K’lee and Dale’s Cosmic Photo Challenge.

I’m at the helm of this week’s K’lee and Dale’s Cosmic Photo Challenge post, having asked you to get Up close and personal for your weekend’s homework.

As usual I had nothing specific in mind when I set the theme, deciding to search outside for inspiration and it didn’t take long to arrive.

I was sitting having a coffee in the sunshine yesterday morning and noticed a few seed pods on the table, from one of the many trees which overhang the back of our garden, like this one…

…which isn’t unusual, so I didn’t pay it any attention, although there was something slightly different about this particular seed.

Again, nothing all that unusual, certainly not worth investigating any more closely…until it moved.

On its own.

I was also playing with some new editing apps at the weekend and I made this rather effective image, bringing all the flower borders in very close indeed, to form a lush little “garden planet”.

K’lee gets just close enough for comfort HERE, go check him out.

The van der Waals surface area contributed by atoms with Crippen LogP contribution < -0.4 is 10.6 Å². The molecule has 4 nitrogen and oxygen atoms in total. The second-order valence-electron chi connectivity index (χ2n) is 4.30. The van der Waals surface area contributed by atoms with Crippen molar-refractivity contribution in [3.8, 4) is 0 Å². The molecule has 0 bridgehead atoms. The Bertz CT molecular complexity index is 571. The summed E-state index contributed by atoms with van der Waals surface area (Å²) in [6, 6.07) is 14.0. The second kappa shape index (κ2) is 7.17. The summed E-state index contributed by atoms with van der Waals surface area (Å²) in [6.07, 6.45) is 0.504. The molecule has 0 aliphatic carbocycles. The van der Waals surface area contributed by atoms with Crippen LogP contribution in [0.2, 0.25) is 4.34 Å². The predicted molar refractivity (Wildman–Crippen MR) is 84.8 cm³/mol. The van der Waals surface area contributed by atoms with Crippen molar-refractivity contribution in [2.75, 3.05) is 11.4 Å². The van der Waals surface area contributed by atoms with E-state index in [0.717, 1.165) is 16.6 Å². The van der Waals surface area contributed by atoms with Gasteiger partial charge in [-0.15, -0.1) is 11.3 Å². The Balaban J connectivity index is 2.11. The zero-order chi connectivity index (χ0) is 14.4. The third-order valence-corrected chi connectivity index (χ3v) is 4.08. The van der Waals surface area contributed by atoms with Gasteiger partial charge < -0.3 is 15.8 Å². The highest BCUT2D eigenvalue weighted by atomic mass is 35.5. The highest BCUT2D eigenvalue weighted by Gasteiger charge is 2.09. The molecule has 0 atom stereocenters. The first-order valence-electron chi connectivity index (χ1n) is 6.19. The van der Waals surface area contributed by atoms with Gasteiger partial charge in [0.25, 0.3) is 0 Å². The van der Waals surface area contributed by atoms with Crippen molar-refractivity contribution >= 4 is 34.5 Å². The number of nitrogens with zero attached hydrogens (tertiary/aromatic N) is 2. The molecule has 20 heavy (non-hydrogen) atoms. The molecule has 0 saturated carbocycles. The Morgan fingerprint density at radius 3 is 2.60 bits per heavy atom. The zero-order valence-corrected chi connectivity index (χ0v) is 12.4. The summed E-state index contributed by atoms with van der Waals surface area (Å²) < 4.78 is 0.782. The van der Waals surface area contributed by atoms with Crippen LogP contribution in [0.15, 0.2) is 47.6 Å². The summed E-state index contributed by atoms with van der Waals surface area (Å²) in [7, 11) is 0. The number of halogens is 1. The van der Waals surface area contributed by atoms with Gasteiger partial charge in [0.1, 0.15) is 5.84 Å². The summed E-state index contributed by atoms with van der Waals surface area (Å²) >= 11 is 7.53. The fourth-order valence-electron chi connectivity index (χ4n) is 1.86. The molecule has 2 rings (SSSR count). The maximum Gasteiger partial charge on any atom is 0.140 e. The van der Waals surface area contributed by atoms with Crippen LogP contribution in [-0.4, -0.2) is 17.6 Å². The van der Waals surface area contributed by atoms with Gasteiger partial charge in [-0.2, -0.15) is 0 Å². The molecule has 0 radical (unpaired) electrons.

Now it’s your chance to shine.

*****

To get involved with the challenge, post a photo to your blog on Monday, (or just, you know, whenever) add a pingback to this post (or to K’lee’s) and don’t forget to tag your post #CosPhoChal.

Alternatively, add a link to your blog in the comments of either mine or K’lee’s post and we’ll come and check out your entry.

Any and all effects, editing, Photoshop, Instagram, morphing, collages or whatever other post production techniques you fancy are permitted, (in fact, they’re actively encouraged!) so get creative and turn your photos into artworks for the Cosmic Photo Challenge.

#CosPhoChal

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15 thoughts on “K’lee and Dale’s Cosmic Photo Challenge.

Add yours

  1. I love the circular garden you created with your app. As to your bug, they are called katydid aka leaf bugs. They are related to crickets and cicadas. They are plentiful in North America and Australia. But I do there are genuses in other countries, too (obviously).

    Liked by 1 person

      1. Oops! Slap me and call me a git. I had done an unsuccessful reverse image search, but I was so sure it was a species of katydid. When I was able to get a better look at the video, I realized it is (most likely) a species of cicada. There are 2, 500 species of cicadas on the planet. The only one known to be NATIVE to England is the New Forest Cicada, but there are plenty of other species around the world, including Europe.

        Like

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